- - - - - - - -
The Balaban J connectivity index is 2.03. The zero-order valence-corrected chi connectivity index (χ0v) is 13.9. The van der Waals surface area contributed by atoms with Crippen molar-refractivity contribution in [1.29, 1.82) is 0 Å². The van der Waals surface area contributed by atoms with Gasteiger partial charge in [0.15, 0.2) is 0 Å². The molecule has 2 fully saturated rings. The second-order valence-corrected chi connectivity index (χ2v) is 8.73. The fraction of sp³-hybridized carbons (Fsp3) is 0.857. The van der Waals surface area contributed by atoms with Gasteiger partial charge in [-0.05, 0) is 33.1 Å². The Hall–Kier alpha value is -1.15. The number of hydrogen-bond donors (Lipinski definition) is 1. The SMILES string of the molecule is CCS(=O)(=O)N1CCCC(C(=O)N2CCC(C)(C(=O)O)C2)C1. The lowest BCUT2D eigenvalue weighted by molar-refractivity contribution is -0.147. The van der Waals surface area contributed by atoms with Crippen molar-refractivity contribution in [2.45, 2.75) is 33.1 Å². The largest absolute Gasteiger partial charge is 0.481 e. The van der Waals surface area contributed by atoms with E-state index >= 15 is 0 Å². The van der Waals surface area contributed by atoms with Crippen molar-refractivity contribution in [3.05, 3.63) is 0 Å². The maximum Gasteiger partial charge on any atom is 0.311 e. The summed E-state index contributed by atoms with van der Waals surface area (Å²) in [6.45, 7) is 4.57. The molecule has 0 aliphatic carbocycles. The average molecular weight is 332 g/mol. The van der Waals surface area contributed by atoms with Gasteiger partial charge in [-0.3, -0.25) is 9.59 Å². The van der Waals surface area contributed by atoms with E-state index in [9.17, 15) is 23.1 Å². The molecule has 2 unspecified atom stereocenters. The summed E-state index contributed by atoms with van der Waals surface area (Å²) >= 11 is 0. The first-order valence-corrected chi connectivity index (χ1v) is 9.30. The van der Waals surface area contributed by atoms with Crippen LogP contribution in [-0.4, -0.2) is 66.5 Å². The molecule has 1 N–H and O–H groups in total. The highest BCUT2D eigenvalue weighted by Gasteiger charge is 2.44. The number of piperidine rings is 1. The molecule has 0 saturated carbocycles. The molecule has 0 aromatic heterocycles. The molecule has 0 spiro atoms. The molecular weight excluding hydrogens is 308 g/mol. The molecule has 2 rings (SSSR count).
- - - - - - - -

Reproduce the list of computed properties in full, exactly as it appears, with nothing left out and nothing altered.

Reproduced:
The Balaban J connectivity index is 2.03. The zero-order valence-corrected chi connectivity index (χ0v) is 13.9. The van der Waals surface area contributed by atoms with Crippen molar-refractivity contribution in [1.29, 1.82) is 0 Å². The van der Waals surface area contributed by atoms with Gasteiger partial charge in [0.15, 0.2) is 0 Å². The molecule has 2 fully saturated rings. The second-order valence-corrected chi connectivity index (χ2v) is 8.73. The fraction of sp³-hybridized carbons (Fsp3) is 0.857. The van der Waals surface area contributed by atoms with Gasteiger partial charge in [-0.05, 0) is 33.1 Å². The Hall–Kier alpha value is -1.15. The number of hydrogen-bond donors (Lipinski definition) is 1. The SMILES string of the molecule is CCS(=O)(=O)N1CCCC(C(=O)N2CCC(C)(C(=O)O)C2)C1. The lowest BCUT2D eigenvalue weighted by molar-refractivity contribution is -0.147. The van der Waals surface area contributed by atoms with Crippen molar-refractivity contribution in [2.45, 2.75) is 33.1 Å². The largest absolute Gasteiger partial charge is 0.481 e. The van der Waals surface area contributed by atoms with E-state index >= 15 is 0 Å². The van der Waals surface area contributed by atoms with Crippen molar-refractivity contribution in [3.05, 3.63) is 0 Å². The maximum Gasteiger partial charge on any atom is 0.311 e. The summed E-state index contributed by atoms with van der Waals surface area (Å²) in [6.45, 7) is 4.57. The molecule has 0 aliphatic carbocycles. The average molecular weight is 332 g/mol. The van der Waals surface area contributed by atoms with Gasteiger partial charge in [-0.3, -0.25) is 9.59 Å². The van der Waals surface area contributed by atoms with E-state index in [9.17, 15) is 23.1 Å². The molecule has 2 unspecified atom stereocenters. The summed E-state index contributed by atoms with van der Waals surface area (Å²) >= 11 is 0. The first-order valence-corrected chi connectivity index (χ1v) is 9.30. The van der Waals surface area contributed by atoms with Crippen LogP contribution in [-0.4, -0.2) is 66.5 Å². The molecule has 1 N–H and O–H groups in total. The highest BCUT2D eigenvalue weighted by Gasteiger charge is 2.44. The number of piperidine rings is 1. The molecule has 0 saturated carbocycles. The molecule has 0 aromatic heterocycles. The molecule has 0 spiro atoms. The molecular weight excluding hydrogens is 308 g/mol. The molecule has 2 rings (SSSR count).